Writing In History
Jeffrey W. Alexander and Joy Dixon
I wish I'd found out about this book back when it first came out as reading it has been most helpful for my understanding of what it takes to write a proper paper for an upper level university course in history (probably also for the Classical Studies department). Now that I'm almost done with my degree, it's not going to be all that helpful. Still, it should improve the final few papers I hand in.
Some of the material is obvious and basic, such as writing proper thesis statements, but other bits are really helpful. For example, the section on coming up with a proper title, or making a strong conclusion. Also, proper use of quotations, citations and the like. None of the style guides I've read went into that at all. There are sections on various types of sources, both original and secondary, and even some discussion of sources you might not normally think of using, such as novels.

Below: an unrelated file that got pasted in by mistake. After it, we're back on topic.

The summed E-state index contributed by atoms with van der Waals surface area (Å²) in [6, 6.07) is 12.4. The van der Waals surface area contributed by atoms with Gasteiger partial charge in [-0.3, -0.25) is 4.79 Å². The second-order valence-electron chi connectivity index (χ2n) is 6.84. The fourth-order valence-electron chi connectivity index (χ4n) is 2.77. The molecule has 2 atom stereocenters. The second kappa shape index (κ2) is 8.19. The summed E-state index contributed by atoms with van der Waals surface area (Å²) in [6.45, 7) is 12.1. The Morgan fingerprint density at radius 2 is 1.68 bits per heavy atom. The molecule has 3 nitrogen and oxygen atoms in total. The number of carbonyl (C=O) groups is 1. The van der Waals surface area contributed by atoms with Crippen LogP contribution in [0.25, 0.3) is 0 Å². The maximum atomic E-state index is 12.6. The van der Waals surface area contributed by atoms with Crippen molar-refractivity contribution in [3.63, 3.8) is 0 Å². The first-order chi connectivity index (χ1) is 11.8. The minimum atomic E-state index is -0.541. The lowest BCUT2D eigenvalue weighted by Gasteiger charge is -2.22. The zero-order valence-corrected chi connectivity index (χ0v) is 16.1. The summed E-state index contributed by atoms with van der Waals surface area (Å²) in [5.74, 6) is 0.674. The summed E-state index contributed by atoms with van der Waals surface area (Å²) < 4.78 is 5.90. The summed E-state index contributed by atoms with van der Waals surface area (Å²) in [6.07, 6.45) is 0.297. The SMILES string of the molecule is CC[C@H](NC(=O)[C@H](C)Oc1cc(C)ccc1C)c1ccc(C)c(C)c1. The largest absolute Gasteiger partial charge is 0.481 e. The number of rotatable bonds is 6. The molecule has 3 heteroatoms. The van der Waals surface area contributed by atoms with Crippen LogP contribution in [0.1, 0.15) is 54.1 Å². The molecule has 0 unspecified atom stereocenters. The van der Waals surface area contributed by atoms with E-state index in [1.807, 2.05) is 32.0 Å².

The book also discusses various types of assignments that students might be assigned such as book reports and journal writing as well as the main subject of research papers (I'd say these are the majority of term papers we students are assigned).
Writing in History is a really short book at less than a hundred pages, but well worth the evening it takes to read. I've never seen a professionally published book bound with staples the way a magazine is, but I guess it doesn't really need anything more.
Frankly, I think this should be a required/optional book for all history classes, as once you've got it, you don't need to buy it again, but at least you will know about it and be able to take advantage of the advice the book gives.
Thinking about it, although the book is geared to university students, it might be helpful for the final years of high school as well.